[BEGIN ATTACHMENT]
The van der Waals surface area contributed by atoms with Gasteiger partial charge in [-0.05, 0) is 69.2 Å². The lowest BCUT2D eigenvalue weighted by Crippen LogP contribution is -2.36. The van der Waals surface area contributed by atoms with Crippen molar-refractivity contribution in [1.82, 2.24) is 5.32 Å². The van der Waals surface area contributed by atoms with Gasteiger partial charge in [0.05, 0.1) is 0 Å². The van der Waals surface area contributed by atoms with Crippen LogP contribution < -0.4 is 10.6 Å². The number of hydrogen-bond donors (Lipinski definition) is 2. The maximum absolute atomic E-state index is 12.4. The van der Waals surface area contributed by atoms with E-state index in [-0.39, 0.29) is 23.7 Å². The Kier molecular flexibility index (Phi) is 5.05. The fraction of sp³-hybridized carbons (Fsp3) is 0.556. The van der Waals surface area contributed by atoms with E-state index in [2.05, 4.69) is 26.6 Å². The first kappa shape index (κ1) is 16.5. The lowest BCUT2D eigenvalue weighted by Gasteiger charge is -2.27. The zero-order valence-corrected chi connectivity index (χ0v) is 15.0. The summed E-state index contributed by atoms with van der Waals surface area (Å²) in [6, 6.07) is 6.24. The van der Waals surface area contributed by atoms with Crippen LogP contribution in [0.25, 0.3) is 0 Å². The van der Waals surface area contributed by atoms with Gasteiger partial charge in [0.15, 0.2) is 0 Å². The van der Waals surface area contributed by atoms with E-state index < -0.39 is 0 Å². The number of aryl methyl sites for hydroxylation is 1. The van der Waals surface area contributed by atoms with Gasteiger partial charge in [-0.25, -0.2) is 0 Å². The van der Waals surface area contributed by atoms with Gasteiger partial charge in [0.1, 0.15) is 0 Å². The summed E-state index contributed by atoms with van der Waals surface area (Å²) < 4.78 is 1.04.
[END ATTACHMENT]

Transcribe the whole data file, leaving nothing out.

The van der Waals surface area contributed by atoms with Gasteiger partial charge in [-0.05, 0) is 69.2 Å². The lowest BCUT2D eigenvalue weighted by Crippen LogP contribution is -2.36. The van der Waals surface area contributed by atoms with Crippen molar-refractivity contribution in [1.82, 2.24) is 5.32 Å². The van der Waals surface area contributed by atoms with Gasteiger partial charge in [0.05, 0.1) is 0 Å². The van der Waals surface area contributed by atoms with Crippen LogP contribution < -0.4 is 10.6 Å². The number of hydrogen-bond donors (Lipinski definition) is 2. The maximum absolute atomic E-state index is 12.4. The van der Waals surface area contributed by atoms with E-state index in [-0.39, 0.29) is 23.7 Å². The Kier molecular flexibility index (Phi) is 5.05. The fraction of sp³-hybridized carbons (Fsp3) is 0.556. The van der Waals surface area contributed by atoms with E-state index in [2.05, 4.69) is 26.6 Å². The first kappa shape index (κ1) is 16.5. The lowest BCUT2D eigenvalue weighted by Gasteiger charge is -2.27. The zero-order valence-corrected chi connectivity index (χ0v) is 15.0. The summed E-state index contributed by atoms with van der Waals surface area (Å²) in [6, 6.07) is 6.24. The van der Waals surface area contributed by atoms with Crippen LogP contribution in [0.25, 0.3) is 0 Å². The van der Waals surface area contributed by atoms with Gasteiger partial charge in [0.15, 0.2) is 0 Å². The van der Waals surface area contributed by atoms with E-state index < -0.39 is 0 Å². The number of aryl methyl sites for hydroxylation is 1. The van der Waals surface area contributed by atoms with Gasteiger partial charge in [-0.25, -0.2) is 0 Å². The van der Waals surface area contributed by atoms with Gasteiger partial charge in [0.1, 0.15) is 0 Å². The summed E-state index contributed by atoms with van der Waals surface area (Å²) < 4.78 is 1.04.